It should go without saying at this point that Tyler the Creator, and the rest of Odd Future for that matter, have made the transition from loud up-and-comers to established artists. With Frank Ocean becoming a household name last Grammy season, a popular show (at least with the red eyed late night crowd) on Adult Swim, and one of the most lively touring schedules in music, the collective and its leader have legitimately created a bon a fide movement, and at this point, no one could even attempt to take that away from them.
However, it’d also be hard not to admit that a lot of the early buzz they developed may have been for the “wrong” reasons. With shock value based rhymes that centered on rape, anti-religious themes, and gratuitous violence, along with cockroach eating, tounge-in-cheek on camera homophobia, and shows that resemble riots, a lot of attention they earned was largely due to the controversy they were able to stir up.
As a result, and quite understandably so, the biggest supporters of (the non-Frank Ocean) OF have been the angsty teen set that twenty-five years ago probably would have been listening to punk rock, and are typically far removed from traditional hip hop culture. Up until now, a vast majority of Tyler and OF’s music has been an almost perfect vehicle for youthful anger and frustration, and to be brutally honest, not much else. That’s not inherently a bad thing, and judging by the support they get, there’s a huge need for the art they create.
With the release of his 3rd solo album, Wolf, that all might change in a big way though. Will his intended audience? Probably not. But, this project is far removed from the formula he’s successfully built a budding entertainment empire with…and it’s probably for the better.
With the Wolf album, it finally feels like Tyler The Creator is ready and willing to start challenging his loyal followers and get them thinking – and as corny as it sounds – feeling a bit. Throughout his career no reasonable critic has ever challenged his creativity or intelligence (though it’s been purposely deceptive), but many have criticized how he used it. This project, should those critics sit down with it, is definitely going to shut them up. Hell, I’ll admit that I probably fell into that OF “hater” category a bit, and was taken by surprise myself after I got through this one a few times.
As a whole, the album follows a somewhat strong narrative of Tyler and his host of alter egos at a fictional Summer camp, Flog Naw. While the story-telling element is clearly a big part of the album, and not surprising considering his previous work, it largely takes a back seat to the individual content of each song. In fact, the story probably makes for a more disjointed arrangement of tracks than would have been considered ideal, as the feel of the album rollercoasters a bit when it probably didn’t need to. However, it doesn’t take away from the fact that this is the most interestingly written and delivered album from any member of OF this side of Channel Orange.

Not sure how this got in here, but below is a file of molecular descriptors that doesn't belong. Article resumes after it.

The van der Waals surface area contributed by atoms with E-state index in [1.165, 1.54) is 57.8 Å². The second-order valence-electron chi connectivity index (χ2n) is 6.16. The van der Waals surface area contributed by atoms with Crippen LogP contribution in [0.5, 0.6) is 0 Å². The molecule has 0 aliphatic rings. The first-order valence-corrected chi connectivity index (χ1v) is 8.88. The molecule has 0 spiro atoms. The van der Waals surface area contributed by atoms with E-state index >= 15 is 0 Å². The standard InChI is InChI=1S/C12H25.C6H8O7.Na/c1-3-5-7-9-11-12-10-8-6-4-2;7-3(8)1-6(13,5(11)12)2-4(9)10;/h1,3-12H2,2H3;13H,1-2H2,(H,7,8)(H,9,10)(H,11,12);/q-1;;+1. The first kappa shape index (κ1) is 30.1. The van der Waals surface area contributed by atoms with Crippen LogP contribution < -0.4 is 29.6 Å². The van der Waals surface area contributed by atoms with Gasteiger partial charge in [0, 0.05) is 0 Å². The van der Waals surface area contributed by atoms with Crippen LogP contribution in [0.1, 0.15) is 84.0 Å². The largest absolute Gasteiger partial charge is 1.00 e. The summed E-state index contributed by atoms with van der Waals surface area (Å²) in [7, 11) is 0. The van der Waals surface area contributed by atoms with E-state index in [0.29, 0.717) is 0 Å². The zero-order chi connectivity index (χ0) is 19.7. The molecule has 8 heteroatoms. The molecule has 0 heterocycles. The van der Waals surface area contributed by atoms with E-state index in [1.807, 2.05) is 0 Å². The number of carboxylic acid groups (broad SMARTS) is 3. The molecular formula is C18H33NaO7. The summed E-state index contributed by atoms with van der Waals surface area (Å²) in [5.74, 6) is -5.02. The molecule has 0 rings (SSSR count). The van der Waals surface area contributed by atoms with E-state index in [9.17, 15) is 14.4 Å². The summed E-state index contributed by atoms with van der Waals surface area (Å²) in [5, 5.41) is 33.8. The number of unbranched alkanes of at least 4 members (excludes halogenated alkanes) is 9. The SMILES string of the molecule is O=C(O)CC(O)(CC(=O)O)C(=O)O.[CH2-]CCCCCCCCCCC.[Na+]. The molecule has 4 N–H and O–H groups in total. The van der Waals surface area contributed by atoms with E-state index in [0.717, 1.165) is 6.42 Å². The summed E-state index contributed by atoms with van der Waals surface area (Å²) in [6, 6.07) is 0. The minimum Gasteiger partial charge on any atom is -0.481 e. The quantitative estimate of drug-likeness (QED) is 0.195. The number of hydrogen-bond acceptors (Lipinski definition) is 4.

Lyrically and content wise, Tyler The Creator takes a much more refined, thoughtful, and subdued approach than we’re used to from him for the most part. There are definitely some throwback tracks designed to give fans some of the classic OF “kill them all” experience like “Jamba”, “Trashwang”, and “Domo23”, but they’re the exceptions to an otherwise much headier and reserved listen than Tyler’s become known for.
As an MC, Tyler hasn’t really evolved that much from a delivery perspective. He’s still relatively minimal on the mic, and while he knows how to ride his similarly minimal production, he definitely won’t be winning any awards for his verbal dexterity or rhyme schemes. The only difference in his deliveries has always been purely based on the volume he spits with, and that doesn’t change much. But, the simplicity of his flows works with his overall aesthetic and doesn’t hold the Wolf experience back in the least bit.
While his technical rapping ability hasn’t progressed all that much, which he gets away with due to having one of the best “rap voices” in quite a while, Wolf is one of the more emotionally ambitious, yet commercially important, rap albums to come out in recent memory – a fact only amplified by the artist creating it. Outside of Drake’s Take Care or Nas’s Life is Good, it’d be tough to name another project in the past year or two that covers such a wide range of personal experiences and emotions. Ironically enough, it’s almost shocking to hear this coming from a guy who was once considered a novelty “shock value” rapper.